5. Everyone else said it, but it’s still true. Great round-up Catherine. :) I love reading stuff like this! It gives me more avenues to explore in my search for great books.

  6. She

    Interesting post. Certainly have added more books to my reading list. I’ve never read a lot of sci-fi/fantasy but I’m always open to new books and authors.

  7. So cool to see what’s gone before and that there is new material being offered. Thanks for pointing out recommendations. I feel like I’ve been living under a rock with some of the readables I’ve missed.

  8. Fantastic overview!

  9. Thank you for this list. I fondly remember Darkover as a source of lesbian protagonists.

    I’ve posted a link to my LiveJournal; I’m sure my audience will like it. One my poetic series, “The Adventures of Aldornia and Zenobia,” has a pair of lesbians as the protagonists. “The Morose Mascot,” currently in microfunding, belongs to that series: http://ysabetwordsmith.livejournal.com/2090178.html

  10. Great round-up. I can’t add anything to the list, but I definitely learned about some new and interesting titles. :-)

  11. Like several other posters, I discovered some titles I’ve never heard of–thanx! However, wanted to point out that Stirling and Meier’s “The Cage,” while it works FINE as a standalone, is part of a series. To my knowledge, the other titles are “Snow Brother,” by Stirling, “Shadow’s Daughter,” by Meier, “Sabre and Shadow” by Stirling & Meier, and “Shadow’s Son” by Stirling, Meier, and Karen Wehrstein. IM(-H)O, all are quite worthy to stand alongside “The Cage.”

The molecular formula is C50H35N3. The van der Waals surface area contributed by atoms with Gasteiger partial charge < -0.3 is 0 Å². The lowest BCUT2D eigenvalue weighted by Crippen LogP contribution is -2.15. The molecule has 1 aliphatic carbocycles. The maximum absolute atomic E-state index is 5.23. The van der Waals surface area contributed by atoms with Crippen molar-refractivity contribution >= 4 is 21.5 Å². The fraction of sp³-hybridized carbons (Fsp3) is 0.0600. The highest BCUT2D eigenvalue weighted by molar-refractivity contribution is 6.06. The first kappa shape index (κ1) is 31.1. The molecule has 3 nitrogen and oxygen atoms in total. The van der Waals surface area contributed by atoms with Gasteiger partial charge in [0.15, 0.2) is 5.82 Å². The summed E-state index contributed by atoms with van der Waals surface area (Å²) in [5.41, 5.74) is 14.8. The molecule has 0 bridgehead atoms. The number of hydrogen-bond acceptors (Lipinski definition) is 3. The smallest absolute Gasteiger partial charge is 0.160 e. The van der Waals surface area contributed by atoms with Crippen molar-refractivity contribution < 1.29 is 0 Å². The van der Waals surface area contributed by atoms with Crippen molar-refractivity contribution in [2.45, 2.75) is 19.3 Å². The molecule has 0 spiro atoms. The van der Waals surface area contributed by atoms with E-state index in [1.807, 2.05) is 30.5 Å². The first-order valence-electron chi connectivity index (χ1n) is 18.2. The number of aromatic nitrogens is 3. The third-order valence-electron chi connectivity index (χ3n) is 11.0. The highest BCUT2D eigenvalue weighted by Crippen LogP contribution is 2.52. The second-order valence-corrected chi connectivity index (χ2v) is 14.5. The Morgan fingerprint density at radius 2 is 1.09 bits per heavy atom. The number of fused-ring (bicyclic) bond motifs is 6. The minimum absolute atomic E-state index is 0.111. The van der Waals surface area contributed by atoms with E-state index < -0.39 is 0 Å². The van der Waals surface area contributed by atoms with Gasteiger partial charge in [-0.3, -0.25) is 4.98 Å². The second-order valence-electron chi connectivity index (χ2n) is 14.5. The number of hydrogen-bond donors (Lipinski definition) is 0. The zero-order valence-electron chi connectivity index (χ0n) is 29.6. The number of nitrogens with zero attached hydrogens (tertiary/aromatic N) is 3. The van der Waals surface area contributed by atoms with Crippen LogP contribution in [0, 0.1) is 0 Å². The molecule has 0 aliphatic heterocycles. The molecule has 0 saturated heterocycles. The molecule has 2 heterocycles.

12. A nice cheesy sword and sandals 80s era read is J.F. Rivkin’s Silverglass, which was followed by three more series novels. The covers make it clear the protag is a swordswoman with a sorceress ‘shieldmate,’ very Darkover-influenced.

  13. There’s also Jim C. Hines’ absolutely stellar Princess series from DAW (starts with The Stepsister Scheme). There’s one lesbian character (also a Person of Colour), a second character who appears a few times in the series and I *think* she’s either lesbian or pansexual (it’s never openly stated), there’s a second lesbian character in book three and book four has… ehhhhhh, I don’t want to spoil it.

    Definitely a great series though, one I’ve loved reading.

    Oh, and John gets my support for Sarah Beauhall/the Black Blade series. I absolutely love those books. And Sarah. *Especially* Sarah.

  14. Bronwyn

    Gael Baudino was the first lesbian author I ever read, and my first encounter with lesbian characters in fiction. I came across her when I was about 16 – even now many years later I still have a great fondness for her books.

  15. Thanks for all the great comments and suggestions everyone! And congratulations to Jean Marie who won the random drawing for a copy of my collection “A Day at the Inn, A Night at the Palace and Other Stories.” :-)